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Thread: Meat seasoning

  1. #14
    Join Date
    Oct 2008
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    Wisconsin
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    44
    Does anyone create their own rubs and seasoning mixes? Mix them together or add something else?

  2. #15
    Join Date
    Apr 2007
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    Kaufman county, Texas
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    Quote Originally Posted by vegaman04 View Post
    Does anyone create their own rubs and seasoning mixes? Mix them together or add something else?
    Yes, I do. Starting with lowrys,.. add plenty red curry powder and perhaps salt and/or black pepper if it suits your taste. I go very heavy on black pepper for home-made jerky, and manual ground is much better than the pre-ground stuff.

    Best stuff I ever bought was 'big boy' seasoning from california. Apparently it is a resturant chain or something that packages their own seasoning. I ordered last about 8 or ten years ago. The woman I talked to was a little annoyed at my request at first, but soon agreed to ship me a case of the stuff. Very, very tasty stuff on anything that moo's or oink's!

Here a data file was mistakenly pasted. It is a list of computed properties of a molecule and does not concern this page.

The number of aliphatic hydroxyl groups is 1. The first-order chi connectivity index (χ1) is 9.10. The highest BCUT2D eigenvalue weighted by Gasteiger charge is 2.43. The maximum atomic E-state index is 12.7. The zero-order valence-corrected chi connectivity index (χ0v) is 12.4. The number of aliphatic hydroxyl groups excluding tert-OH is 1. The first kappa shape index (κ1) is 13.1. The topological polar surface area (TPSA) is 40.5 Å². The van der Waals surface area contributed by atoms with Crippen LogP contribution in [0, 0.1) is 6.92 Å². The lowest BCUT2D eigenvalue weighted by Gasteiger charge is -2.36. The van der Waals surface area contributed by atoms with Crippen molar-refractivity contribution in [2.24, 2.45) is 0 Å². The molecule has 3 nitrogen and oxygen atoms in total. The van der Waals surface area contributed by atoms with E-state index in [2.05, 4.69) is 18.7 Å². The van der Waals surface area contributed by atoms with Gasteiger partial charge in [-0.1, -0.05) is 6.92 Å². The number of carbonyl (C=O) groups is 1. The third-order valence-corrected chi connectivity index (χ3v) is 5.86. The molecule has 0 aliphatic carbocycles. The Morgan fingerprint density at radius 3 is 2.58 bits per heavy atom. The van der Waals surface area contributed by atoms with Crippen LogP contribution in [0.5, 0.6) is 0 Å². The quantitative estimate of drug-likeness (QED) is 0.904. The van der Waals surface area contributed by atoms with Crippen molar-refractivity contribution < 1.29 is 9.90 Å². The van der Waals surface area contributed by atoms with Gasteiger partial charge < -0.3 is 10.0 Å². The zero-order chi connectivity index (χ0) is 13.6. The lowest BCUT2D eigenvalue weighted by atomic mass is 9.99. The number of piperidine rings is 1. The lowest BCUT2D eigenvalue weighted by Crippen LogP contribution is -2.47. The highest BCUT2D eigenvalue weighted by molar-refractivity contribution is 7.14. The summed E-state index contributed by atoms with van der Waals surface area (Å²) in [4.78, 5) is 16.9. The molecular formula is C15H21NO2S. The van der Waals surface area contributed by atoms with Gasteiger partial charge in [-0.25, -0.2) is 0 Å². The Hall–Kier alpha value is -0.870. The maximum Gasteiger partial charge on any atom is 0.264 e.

If you get it, cook it in and do not try to sprinkle-season. You can bar-b-q on top of this, or use steak-sauce, or add further seasoning with no negative results I have ever found. Premium stuff.
    Last edited by Tool-Slinger; 10-29-2008 at 09:00 PM. Reason: I am very hungry

  3. #16
    Join Date
    Dec 2002
    Location
    Kyle, Tx
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    536
    I have found that if you buy good (or great) quality meat that you dont need a whole lot of seasoning. You need some for sure, and even a fair amount on Brisket Ribs and Pork Butt.

    If you are cooking a "choice" or "prime" grade steak,,, all you need is fresh ground pepper and Sea salt.

    Taste the meat, dont over power it with a ton of seasoning.
    Most of the time Fish, Steaks, Scallops and pork chops need very little seasoning if any.

  4. #17
    Join Date
    Apr 2007
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    Kaufman county, Texas
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    10,015
    Exellent point garnerac, folks should understand the different grades of meat, something some know nothing about at all and do not know how to judge a good cut.

    [i am a season-junkee anyway, but still an exellent point as some folks do not really understand what they are buying]

  5. #18
    Join Date
    May 2000
    Location
    Colorado flatland native
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    15,067
    My main reason for loving the Montreal Steak Seasoning is that random crunch into a coriander seed.

    I wish I had time to experiment with other uses for this spice. It's frickin good.
    My doctor gave me six months to live, but when I couldn't pay the bill he gave me six months more.
    Walter Matthau

  6. #19
    Join Date
    Oct 2008
    Posts
    171